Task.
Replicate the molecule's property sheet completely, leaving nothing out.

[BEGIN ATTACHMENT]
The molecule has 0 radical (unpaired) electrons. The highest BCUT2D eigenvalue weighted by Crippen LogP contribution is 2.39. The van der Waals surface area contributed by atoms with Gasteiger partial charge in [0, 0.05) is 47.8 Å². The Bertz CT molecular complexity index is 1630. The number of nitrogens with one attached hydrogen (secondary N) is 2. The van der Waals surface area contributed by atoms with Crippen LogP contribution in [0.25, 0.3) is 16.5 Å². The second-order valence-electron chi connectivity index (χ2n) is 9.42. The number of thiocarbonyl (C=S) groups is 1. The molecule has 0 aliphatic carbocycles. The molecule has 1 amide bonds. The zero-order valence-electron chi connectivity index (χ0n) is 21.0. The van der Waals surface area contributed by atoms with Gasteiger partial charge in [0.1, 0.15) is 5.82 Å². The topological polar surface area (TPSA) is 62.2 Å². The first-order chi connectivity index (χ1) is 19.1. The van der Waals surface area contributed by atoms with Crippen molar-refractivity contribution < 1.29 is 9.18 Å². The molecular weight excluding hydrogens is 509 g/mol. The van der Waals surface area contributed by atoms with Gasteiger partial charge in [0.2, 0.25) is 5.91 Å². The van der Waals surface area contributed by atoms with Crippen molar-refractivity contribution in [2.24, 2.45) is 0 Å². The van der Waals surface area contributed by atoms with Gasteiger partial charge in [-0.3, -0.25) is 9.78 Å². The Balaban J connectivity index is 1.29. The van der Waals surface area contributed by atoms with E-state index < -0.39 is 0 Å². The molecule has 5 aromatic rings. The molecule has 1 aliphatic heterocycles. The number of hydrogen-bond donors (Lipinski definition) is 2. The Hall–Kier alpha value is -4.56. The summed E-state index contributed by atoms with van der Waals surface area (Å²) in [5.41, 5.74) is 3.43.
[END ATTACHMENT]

The molecule has 0 radical (unpaired) electrons. The highest BCUT2D eigenvalue weighted by Crippen LogP contribution is 2.39. The van der Waals surface area contributed by atoms with Gasteiger partial charge in [0, 0.05) is 47.8 Å². The Bertz CT molecular complexity index is 1630. The number of nitrogens with one attached hydrogen (secondary N) is 2. The van der Waals surface area contributed by atoms with Crippen LogP contribution in [0.25, 0.3) is 16.5 Å². The second-order valence-electron chi connectivity index (χ2n) is 9.42. The number of thiocarbonyl (C=S) groups is 1. The molecule has 0 aliphatic carbocycles. The molecule has 1 amide bonds. The zero-order valence-electron chi connectivity index (χ0n) is 21.0. The van der Waals surface area contributed by atoms with Gasteiger partial charge in [0.1, 0.15) is 5.82 Å². The topological polar surface area (TPSA) is 62.2 Å². The first-order chi connectivity index (χ1) is 19.1. The van der Waals surface area contributed by atoms with Crippen molar-refractivity contribution < 1.29 is 9.18 Å². The molecular weight excluding hydrogens is 509 g/mol. The van der Waals surface area contributed by atoms with Gasteiger partial charge in [0.2, 0.25) is 5.91 Å². The van der Waals surface area contributed by atoms with Crippen molar-refractivity contribution in [2.24, 2.45) is 0 Å². The van der Waals surface area contributed by atoms with Gasteiger partial charge in [-0.3, -0.25) is 9.78 Å². The Balaban J connectivity index is 1.29. The van der Waals surface area contributed by atoms with E-state index < -0.39 is 0 Å². The molecule has 5 aromatic rings. The molecule has 1 aliphatic heterocycles. The number of hydrogen-bond donors (Lipinski definition) is 2. The Hall–Kier alpha value is -4.56. The summed E-state index contributed by atoms with van der Waals surface area (Å²) in [5.41, 5.74) is 3.43.